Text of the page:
by Dan Eggen
Washington Post, Page A02
Saturday, Apr 30, 2005
Link to Original
The federal judge overseeing the prosecution of admitted al Qaeda operative Zacarias Moussaoui has blocked an attempt by the Justice Department’s inspector general to release a report on FBI missteps prior to the Sept. 11, 2001, attacks, according to a ruling unsealed yesterday.
Without explanation, U.S. District Judge Leonie M. Brinkema denied the request by Inspector General Glenn A. Fine, who completed the report last July but since has been unable to get permission to provide an unclassified version of the document to the public.
The report, titled “A Review of the FBI’s Handling of Intelligence Information Related to the September 11 Attacks,” provides an in-depth examination of three episodes considered potential missed opportunities to detect the Sept. 11 plot, including Moussaoui’s arrest in August 2001.
Moussaoui pleaded guilty April 22 to taking part in the conspiracy that resulted in the Sept. 11 attacks, saying that Osama bin Laden personally instructed him to fly an airplane into the White House on a separate date. Moussaoui has indicated he will fight the government’s attempt to sentence him to death.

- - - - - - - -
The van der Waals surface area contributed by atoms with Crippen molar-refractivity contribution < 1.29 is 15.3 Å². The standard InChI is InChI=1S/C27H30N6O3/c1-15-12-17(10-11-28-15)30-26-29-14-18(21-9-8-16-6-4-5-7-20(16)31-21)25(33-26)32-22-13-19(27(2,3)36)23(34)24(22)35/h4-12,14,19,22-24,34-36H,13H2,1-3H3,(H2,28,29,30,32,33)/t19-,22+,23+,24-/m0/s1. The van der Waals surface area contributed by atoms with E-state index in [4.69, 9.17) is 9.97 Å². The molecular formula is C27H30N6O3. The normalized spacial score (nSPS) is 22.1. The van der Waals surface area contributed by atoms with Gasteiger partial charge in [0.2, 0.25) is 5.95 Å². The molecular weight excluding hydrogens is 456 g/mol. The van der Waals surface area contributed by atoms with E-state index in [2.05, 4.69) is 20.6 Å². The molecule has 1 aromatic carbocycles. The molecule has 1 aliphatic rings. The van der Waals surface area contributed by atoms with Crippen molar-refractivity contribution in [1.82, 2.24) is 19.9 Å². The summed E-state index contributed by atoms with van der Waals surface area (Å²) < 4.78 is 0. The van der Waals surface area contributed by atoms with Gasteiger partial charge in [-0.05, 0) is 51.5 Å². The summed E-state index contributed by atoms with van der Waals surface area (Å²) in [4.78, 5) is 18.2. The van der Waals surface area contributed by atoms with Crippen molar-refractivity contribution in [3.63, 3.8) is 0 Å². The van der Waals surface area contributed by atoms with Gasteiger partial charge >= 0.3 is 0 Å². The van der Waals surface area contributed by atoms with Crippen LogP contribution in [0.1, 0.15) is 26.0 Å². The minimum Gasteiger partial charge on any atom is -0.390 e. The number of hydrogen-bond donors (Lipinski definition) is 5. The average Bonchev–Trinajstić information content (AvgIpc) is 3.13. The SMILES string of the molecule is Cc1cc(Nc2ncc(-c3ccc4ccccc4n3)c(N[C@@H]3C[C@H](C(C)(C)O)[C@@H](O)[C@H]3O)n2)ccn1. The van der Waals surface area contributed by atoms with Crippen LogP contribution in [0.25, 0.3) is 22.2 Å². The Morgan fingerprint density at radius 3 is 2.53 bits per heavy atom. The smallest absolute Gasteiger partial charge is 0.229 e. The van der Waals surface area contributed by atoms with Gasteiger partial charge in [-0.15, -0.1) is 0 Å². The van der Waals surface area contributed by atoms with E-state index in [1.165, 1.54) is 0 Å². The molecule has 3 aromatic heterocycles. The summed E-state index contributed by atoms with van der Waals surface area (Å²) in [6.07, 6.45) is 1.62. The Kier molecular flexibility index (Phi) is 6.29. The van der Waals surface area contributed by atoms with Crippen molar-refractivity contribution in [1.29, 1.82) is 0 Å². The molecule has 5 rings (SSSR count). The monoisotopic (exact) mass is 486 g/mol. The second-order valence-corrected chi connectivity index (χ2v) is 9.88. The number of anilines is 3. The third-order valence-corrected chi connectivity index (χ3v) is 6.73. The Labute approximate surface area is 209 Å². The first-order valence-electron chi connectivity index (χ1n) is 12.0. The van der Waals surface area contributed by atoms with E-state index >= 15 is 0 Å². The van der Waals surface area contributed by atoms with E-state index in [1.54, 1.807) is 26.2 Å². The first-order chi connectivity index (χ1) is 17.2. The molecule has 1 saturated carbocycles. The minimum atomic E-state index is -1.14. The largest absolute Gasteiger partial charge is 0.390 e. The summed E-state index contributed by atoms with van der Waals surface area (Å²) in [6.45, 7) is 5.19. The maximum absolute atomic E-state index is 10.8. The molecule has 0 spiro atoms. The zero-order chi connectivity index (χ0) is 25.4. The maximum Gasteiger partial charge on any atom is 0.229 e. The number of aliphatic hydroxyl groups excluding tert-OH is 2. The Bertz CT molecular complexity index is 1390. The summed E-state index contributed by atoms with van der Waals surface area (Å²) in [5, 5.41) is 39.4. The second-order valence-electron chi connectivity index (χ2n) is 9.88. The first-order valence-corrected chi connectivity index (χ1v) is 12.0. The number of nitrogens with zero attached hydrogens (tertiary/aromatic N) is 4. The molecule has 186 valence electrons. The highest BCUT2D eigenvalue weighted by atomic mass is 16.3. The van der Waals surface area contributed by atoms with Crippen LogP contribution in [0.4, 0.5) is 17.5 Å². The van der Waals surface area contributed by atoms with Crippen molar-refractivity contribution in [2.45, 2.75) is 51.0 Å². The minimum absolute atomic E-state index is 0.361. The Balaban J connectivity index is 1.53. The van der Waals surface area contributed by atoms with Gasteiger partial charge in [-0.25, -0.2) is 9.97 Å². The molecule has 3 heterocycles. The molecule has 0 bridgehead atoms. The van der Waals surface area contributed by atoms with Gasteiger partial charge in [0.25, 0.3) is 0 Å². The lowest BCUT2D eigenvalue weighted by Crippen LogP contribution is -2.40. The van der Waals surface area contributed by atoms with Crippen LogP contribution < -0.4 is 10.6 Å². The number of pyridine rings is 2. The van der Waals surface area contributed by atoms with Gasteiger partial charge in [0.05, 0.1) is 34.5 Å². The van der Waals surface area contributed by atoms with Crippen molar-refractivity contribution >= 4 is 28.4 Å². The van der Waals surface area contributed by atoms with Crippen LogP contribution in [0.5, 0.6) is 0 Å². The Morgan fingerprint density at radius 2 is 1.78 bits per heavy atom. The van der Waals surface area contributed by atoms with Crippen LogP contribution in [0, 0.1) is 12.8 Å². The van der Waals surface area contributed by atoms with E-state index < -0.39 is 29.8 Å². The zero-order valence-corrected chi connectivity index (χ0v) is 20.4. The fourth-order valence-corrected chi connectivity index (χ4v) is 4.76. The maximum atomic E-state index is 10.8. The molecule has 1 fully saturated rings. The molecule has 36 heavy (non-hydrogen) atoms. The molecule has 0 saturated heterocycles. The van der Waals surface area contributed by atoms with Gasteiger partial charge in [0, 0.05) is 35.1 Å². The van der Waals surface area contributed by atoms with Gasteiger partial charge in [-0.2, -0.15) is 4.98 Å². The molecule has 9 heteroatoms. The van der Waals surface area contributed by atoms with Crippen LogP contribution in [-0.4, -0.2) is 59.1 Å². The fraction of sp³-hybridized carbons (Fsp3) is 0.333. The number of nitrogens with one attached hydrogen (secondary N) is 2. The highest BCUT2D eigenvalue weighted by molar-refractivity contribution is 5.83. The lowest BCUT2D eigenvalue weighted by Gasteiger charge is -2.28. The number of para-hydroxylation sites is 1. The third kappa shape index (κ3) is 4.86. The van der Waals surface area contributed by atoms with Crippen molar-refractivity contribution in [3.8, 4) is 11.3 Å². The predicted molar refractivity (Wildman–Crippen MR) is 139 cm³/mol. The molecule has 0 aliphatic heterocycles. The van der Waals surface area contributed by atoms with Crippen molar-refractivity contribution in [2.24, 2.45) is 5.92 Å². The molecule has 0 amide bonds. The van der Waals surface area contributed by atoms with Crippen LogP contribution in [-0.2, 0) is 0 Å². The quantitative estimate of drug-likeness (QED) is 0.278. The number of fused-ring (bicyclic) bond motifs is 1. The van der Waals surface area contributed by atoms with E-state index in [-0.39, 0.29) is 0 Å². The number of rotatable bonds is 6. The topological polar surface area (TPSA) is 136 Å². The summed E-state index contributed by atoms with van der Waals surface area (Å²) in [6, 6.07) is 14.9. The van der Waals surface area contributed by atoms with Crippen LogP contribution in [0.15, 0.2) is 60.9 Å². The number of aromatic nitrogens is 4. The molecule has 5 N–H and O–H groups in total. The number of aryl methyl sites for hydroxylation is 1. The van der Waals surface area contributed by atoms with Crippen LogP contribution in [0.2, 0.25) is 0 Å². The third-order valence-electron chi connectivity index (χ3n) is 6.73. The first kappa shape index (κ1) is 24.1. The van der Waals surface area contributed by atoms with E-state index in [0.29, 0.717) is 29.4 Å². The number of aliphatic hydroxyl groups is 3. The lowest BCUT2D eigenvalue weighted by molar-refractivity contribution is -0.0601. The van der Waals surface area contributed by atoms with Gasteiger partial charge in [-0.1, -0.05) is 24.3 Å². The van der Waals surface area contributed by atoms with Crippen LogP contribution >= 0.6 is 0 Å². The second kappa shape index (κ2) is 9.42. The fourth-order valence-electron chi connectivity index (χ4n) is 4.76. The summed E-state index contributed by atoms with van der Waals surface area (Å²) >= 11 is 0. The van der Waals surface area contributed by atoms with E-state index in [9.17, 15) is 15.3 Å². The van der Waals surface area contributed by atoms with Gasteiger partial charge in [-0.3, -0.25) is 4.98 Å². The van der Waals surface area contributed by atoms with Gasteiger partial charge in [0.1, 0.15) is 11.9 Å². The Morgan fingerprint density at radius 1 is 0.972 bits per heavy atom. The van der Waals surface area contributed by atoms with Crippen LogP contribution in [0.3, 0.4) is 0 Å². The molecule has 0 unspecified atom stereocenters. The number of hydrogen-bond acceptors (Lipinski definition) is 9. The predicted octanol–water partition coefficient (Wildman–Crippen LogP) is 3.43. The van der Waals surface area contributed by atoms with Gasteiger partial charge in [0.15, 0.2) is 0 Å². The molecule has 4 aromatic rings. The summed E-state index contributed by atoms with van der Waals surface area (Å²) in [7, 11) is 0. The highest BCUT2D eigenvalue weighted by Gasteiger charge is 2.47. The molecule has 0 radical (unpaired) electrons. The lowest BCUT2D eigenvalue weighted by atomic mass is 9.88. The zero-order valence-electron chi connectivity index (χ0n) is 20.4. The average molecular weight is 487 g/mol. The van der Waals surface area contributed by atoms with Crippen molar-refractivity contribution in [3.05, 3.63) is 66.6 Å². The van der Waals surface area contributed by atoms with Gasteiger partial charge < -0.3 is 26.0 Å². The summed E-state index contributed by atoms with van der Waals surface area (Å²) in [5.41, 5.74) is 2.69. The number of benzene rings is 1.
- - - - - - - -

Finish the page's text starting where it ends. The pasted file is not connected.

Most of the inspector general’s report has no bearing on the Moussaoui case, officials said. The report also examines a memo by a Phoenix FBI agent that raised concerns about extremists at U.S. flight schools and the failure to promptly detect the entry of two of the hijackers into the United States, officials said.
A classified version of the report was provided to the independent commission that investigated the attacks, and was cited in that panel’s best-selling book. But Moussaoui’s defense team objected to the report’s release in a sealed motion filed earlier this year with Brinkema, a source familiar with the case said.
Frank Dunham, Moussaoui’s public defender, could not be reached for comment late yesterday.
Fine’s office could seek to release an abbreviated version of the report without references to the Moussaoui case. A spokesman for Fine’s office, Paul Martin, declined to say what options might be considered.